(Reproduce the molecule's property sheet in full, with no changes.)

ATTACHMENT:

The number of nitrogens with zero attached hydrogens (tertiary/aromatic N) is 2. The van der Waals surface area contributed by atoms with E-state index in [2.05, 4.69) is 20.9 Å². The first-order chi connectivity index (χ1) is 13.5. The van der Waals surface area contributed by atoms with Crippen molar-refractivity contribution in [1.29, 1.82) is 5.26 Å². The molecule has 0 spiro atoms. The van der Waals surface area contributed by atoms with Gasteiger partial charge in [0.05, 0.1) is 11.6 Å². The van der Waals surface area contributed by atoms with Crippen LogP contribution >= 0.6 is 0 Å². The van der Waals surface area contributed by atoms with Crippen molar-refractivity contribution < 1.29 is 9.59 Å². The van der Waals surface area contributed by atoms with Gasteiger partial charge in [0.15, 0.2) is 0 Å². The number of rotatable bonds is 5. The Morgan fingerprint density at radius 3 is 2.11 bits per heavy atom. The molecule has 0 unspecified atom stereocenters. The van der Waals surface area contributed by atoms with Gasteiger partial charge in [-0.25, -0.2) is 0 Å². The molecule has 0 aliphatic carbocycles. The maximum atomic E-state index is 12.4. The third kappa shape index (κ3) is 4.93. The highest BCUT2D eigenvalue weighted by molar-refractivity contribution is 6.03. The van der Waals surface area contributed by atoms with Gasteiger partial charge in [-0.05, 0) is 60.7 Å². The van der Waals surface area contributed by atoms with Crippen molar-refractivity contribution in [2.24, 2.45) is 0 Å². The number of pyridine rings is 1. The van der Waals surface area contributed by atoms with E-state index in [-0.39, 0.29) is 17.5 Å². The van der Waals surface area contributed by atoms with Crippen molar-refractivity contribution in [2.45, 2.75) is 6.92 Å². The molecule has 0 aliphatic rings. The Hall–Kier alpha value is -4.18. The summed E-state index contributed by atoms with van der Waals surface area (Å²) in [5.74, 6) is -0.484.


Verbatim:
The number of nitrogens with zero attached hydrogens (tertiary/aromatic N) is 2. The van der Waals surface area contributed by atoms with E-state index in [2.05, 4.69) is 20.9 Å². The first-order chi connectivity index (χ1) is 13.5. The van der Waals surface area contributed by atoms with Crippen molar-refractivity contribution in [1.29, 1.82) is 5.26 Å². The molecule has 0 spiro atoms. The van der Waals surface area contributed by atoms with Gasteiger partial charge in [0.05, 0.1) is 11.6 Å². The van der Waals surface area contributed by atoms with Crippen LogP contribution >= 0.6 is 0 Å². The van der Waals surface area contributed by atoms with Crippen molar-refractivity contribution < 1.29 is 9.59 Å². The van der Waals surface area contributed by atoms with Gasteiger partial charge in [0.15, 0.2) is 0 Å². The number of rotatable bonds is 5. The Morgan fingerprint density at radius 3 is 2.11 bits per heavy atom. The molecule has 0 unspecified atom stereocenters. The van der Waals surface area contributed by atoms with Gasteiger partial charge in [-0.25, -0.2) is 0 Å². The molecule has 0 aliphatic carbocycles. The maximum atomic E-state index is 12.4. The third kappa shape index (κ3) is 4.93. The highest BCUT2D eigenvalue weighted by molar-refractivity contribution is 6.03. The van der Waals surface area contributed by atoms with Gasteiger partial charge in [-0.05, 0) is 60.7 Å². The van der Waals surface area contributed by atoms with Crippen molar-refractivity contribution in [2.24, 2.45) is 0 Å². The number of pyridine rings is 1. The van der Waals surface area contributed by atoms with E-state index in [-0.39, 0.29) is 17.5 Å². The van der Waals surface area contributed by atoms with Crippen molar-refractivity contribution in [2.45, 2.75) is 6.92 Å². The molecule has 0 aliphatic rings. The Hall–Kier alpha value is -4.18. The summed E-state index contributed by atoms with van der Waals surface area (Å²) in [5.74, 6) is -0.484.